Why Thredbo is no Disneyland: the difficulty with using geographic places as brand names


The decision of the Full Federal Court in Kosciuszko Thredbo Pty Limited v ThredboNet Marketing Pty Limited ([2014] FCAFC 87) indicates that, where a brand name is geographic or descriptive, it is very difficult to establish monopoly rights in the name. 

Thredbo is a village, and is the site of a popular skiing resort. Thredbo is located in the 'Australian Alps', at Mt Kosciuszko in New South Wales (about 500 kilometres from Sydney).

The operators of the Thredbo resort, Kosciuszko Thredbo Pty Ltd and Thredbo Resort Centre Pty Ltd (together, Thredbo Operator) brought proceedings against online accommodation booking business ThredboNet Marketing Pty Ltd and its director (together, ThredboNet). ThredboNet offers accommodation at the Thredbo resort, and uses the name Thredbo prominently in its domain names (including 'www.thredboreservations.com.au' and 'www.thredbo.com') and on its websites and Facebook page. Thredbo Operator alleged that ThredboNet's use of Thredbo in association with its online booking services was misleading and deceptive conduct in contravention of the Australian Consumer Law and passing off.

Thredbo Operator claimed that it had unregistered rights in the name Thredbo. The heart of Thredbo Operator's claim was that the name Thredbo was so distinctive of Thredbo Operator's business that it had acquired a secondary meaning so that consumers associated the word 'Thredbo' with all aspects of Thredbo Operator's business. Thredbo Operator asserted that, because it controls and operates much of the Thredbo resort business (including the ski lifts, ski school, hotels and accommodation), provides utilities like roads, water and waste supplies, and carries out extensive advertising of the resort, the name Thredbo was akin to the word 'Disneyland', in the sense that, like Disneyland, Thredbo is more than a place, it is a complete branded entity.

As part of its operations, Thredbo Operator sub-leases accommodation in Thredbo to ThredboNet. Thredbo Operator obtained evidence that people had been confused between Thredbo Operator's accommodation services and ThredboNet's accommodation services, and Thredbo Operator had received complaints (eg, about double-bookings) and communications from people who had dealt with, or intended to communicate with, ThredboNet.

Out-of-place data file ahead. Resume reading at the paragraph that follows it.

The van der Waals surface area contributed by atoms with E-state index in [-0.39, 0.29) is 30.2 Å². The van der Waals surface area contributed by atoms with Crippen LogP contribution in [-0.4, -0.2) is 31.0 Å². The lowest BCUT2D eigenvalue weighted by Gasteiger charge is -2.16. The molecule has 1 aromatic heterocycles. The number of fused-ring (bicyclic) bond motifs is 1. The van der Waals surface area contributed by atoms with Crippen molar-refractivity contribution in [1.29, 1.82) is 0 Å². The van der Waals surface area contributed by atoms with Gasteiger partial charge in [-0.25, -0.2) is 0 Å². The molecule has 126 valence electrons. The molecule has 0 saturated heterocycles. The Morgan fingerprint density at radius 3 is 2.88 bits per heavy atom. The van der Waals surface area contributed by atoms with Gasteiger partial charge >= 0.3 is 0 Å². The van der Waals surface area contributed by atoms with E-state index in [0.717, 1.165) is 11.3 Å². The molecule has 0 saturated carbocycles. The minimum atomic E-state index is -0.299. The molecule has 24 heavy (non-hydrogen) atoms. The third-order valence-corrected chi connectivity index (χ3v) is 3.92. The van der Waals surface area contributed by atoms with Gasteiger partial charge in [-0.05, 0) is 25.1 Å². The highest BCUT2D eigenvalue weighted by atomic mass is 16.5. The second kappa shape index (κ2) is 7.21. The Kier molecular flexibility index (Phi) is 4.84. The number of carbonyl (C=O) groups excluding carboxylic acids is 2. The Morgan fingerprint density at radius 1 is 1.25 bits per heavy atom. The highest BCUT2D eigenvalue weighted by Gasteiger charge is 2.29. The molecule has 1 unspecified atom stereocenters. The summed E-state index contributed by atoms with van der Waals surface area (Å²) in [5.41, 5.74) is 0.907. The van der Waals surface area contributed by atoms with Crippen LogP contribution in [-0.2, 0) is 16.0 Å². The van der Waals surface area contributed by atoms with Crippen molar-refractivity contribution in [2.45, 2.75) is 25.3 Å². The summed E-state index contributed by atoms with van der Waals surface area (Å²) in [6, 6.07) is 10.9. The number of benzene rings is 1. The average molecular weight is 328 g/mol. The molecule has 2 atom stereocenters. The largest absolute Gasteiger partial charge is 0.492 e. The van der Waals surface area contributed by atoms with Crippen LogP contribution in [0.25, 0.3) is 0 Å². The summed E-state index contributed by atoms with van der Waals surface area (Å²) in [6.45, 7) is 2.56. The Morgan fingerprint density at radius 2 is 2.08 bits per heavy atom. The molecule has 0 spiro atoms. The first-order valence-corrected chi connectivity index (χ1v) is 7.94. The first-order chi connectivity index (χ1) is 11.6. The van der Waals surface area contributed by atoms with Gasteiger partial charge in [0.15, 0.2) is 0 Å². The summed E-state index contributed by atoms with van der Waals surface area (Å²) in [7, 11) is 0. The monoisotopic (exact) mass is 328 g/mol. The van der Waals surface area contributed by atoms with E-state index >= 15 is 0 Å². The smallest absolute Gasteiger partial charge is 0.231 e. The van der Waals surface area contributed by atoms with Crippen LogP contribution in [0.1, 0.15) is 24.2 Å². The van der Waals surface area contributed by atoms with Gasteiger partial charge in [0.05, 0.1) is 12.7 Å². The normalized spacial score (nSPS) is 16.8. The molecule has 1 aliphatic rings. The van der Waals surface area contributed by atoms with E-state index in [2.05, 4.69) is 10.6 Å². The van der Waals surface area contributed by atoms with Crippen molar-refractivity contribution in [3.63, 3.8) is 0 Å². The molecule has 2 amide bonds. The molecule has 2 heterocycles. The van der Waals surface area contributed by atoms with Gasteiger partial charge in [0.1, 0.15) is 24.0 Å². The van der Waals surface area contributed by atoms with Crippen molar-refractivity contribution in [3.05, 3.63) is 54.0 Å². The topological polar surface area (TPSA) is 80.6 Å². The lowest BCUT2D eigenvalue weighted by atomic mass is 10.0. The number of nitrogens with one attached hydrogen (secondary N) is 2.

The Full Federal Court considered whether ordinary or reasonable consumers or prospective purchasers of Thredbo accommodation services would, or would be likely to, understand that ThredboNet's activities, in particular its uses of the word 'Thredbo', (mistakenly) conveyed to them that they were dealing with Thredbo Operator. In asking this question, the court recognised that:

"[o]rdinarily, a trader is entitled to use a geographic name honestly and accurately unless that name has become distinctive of another's goods or services and the trader is using the name to pass off its good or services as those of the other."

The court decided that a reasonable consumer would not mistakenly think that they were dealing with Thredbo Operator if they used ThredboNet's websites, and rejected each of Thredbo Operator's claims.

During the trial, ThredboNet gave an undertaking that it would include on its websites (but not its Facebook page) a disclaimer which stated that its business is not associated with Thredbo Operator. In the Full Federal Court appeal, Thredbo Operator asserted that the disclaimer was not effective because it was "buried in the middle of a mass of other text" on the websites. However, the disclaimers on ThredboNet's websites were very relevant to the Full Federal Court's decision. The court considered that a consumer, when doing an internet search, might easily be led to ThredboNet's websites thinking that the domain names 'www.thredboreservations.com.au' and 'www.thredbo.com' were Thredbo Operator's official sites. Interestingly (and in some contrast to recent Australian decisions about registered trademark infringement via use of domain names), the court decided that:

  • consumers frequently click on website links only to find that the link does not go to the site of the supplier or business they wanted; but that
  • in this case, a reasonable consumer would have seen the disclaimer on ThredboNet's websites that the site was not associated with Thredbo Operator.

It was also relevant that:

  • mere confusion in the mind of a consumer does not equate to misleading or deceptive conduct;
  • other traders were using 'Thredbo' in relation to business activities in Thredbo, including accommodation businesses;
  • ThredboNet's online sites looked different to Thredbo Operator's sites;
  • accommodation at Thredbo was expensive, so a reasonable consumer would be careful when selecting an accommodation provider; and
  • ThredboNet's Facebook page had only 106 'likes', compared to over 40,000 'likes' for Thredbo Operator's Facebook page. Here, Thredbo Operator's own popularity on social media counted against its argument that consumers were misled by ThredboNet's page.

The Full Federal Court's decision illustrates that, where geographic or descriptive names are being used by multiple traders, even if consumers are confused between traders, if one trader makes disclaimers which disavow any affiliation with others, the presence of that disclaimer could avoid a contravention of the Australian Consumer Law or passing off.

Fiona Galbraith, Davies Collison Cave, Melbourne 

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